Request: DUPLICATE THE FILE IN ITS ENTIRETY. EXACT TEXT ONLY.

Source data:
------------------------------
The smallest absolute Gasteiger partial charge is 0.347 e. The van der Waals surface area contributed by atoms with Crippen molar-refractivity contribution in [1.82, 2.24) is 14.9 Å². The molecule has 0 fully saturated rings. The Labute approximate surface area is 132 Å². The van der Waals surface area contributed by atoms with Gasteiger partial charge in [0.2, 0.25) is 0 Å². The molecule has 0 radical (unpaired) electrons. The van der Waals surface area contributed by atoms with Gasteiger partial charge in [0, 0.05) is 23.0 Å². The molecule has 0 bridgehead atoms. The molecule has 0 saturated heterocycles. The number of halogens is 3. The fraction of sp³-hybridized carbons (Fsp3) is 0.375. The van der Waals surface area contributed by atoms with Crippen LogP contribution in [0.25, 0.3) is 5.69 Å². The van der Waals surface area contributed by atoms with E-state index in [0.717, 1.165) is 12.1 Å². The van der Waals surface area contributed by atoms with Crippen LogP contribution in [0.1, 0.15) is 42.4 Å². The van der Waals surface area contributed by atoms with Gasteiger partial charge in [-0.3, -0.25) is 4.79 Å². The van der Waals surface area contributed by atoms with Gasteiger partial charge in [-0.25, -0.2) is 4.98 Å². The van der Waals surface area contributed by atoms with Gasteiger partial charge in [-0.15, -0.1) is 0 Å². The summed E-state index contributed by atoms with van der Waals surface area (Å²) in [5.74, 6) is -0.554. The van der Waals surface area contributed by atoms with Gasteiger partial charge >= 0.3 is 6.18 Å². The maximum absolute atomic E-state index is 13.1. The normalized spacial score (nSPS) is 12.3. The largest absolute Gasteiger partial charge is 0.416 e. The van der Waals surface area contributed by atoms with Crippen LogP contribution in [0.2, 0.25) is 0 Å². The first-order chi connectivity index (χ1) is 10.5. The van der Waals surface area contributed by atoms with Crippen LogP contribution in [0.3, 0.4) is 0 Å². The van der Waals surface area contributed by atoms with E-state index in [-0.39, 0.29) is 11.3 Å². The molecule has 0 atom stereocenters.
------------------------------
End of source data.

The smallest absolute Gasteiger partial charge is 0.347 e. The van der Waals surface area contributed by atoms with Crippen molar-refractivity contribution in [1.82, 2.24) is 14.9 Å². The molecule has 0 fully saturated rings. The Labute approximate surface area is 132 Å². The van der Waals surface area contributed by atoms with Gasteiger partial charge in [0.2, 0.25) is 0 Å². The molecule has 0 radical (unpaired) electrons. The van der Waals surface area contributed by atoms with Gasteiger partial charge in [0, 0.05) is 23.0 Å². The molecule has 0 bridgehead atoms. The molecule has 0 saturated heterocycles. The number of halogens is 3. The fraction of sp³-hybridized carbons (Fsp3) is 0.375. The van der Waals surface area contributed by atoms with Crippen LogP contribution in [0.25, 0.3) is 5.69 Å². The van der Waals surface area contributed by atoms with E-state index in [0.717, 1.165) is 12.1 Å². The van der Waals surface area contributed by atoms with Crippen LogP contribution in [0.1, 0.15) is 42.4 Å². The van der Waals surface area contributed by atoms with Gasteiger partial charge in [-0.3, -0.25) is 4.79 Å². The van der Waals surface area contributed by atoms with Gasteiger partial charge in [-0.25, -0.2) is 4.98 Å². The van der Waals surface area contributed by atoms with Gasteiger partial charge in [-0.15, -0.1) is 0 Å². The summed E-state index contributed by atoms with van der Waals surface area (Å²) in [5.74, 6) is -0.554. The van der Waals surface area contributed by atoms with Gasteiger partial charge >= 0.3 is 6.18 Å². The maximum absolute atomic E-state index is 13.1. The normalized spacial score (nSPS) is 12.3. The largest absolute Gasteiger partial charge is 0.416 e. The van der Waals surface area contributed by atoms with Crippen LogP contribution in [0.2, 0.25) is 0 Å². The first-order chi connectivity index (χ1) is 10.5. The van der Waals surface area contributed by atoms with Crippen LogP contribution in [0.3, 0.4) is 0 Å². The van der Waals surface area contributed by atoms with E-state index in [-0.39, 0.29) is 11.3 Å². The molecule has 0 atom stereocenters.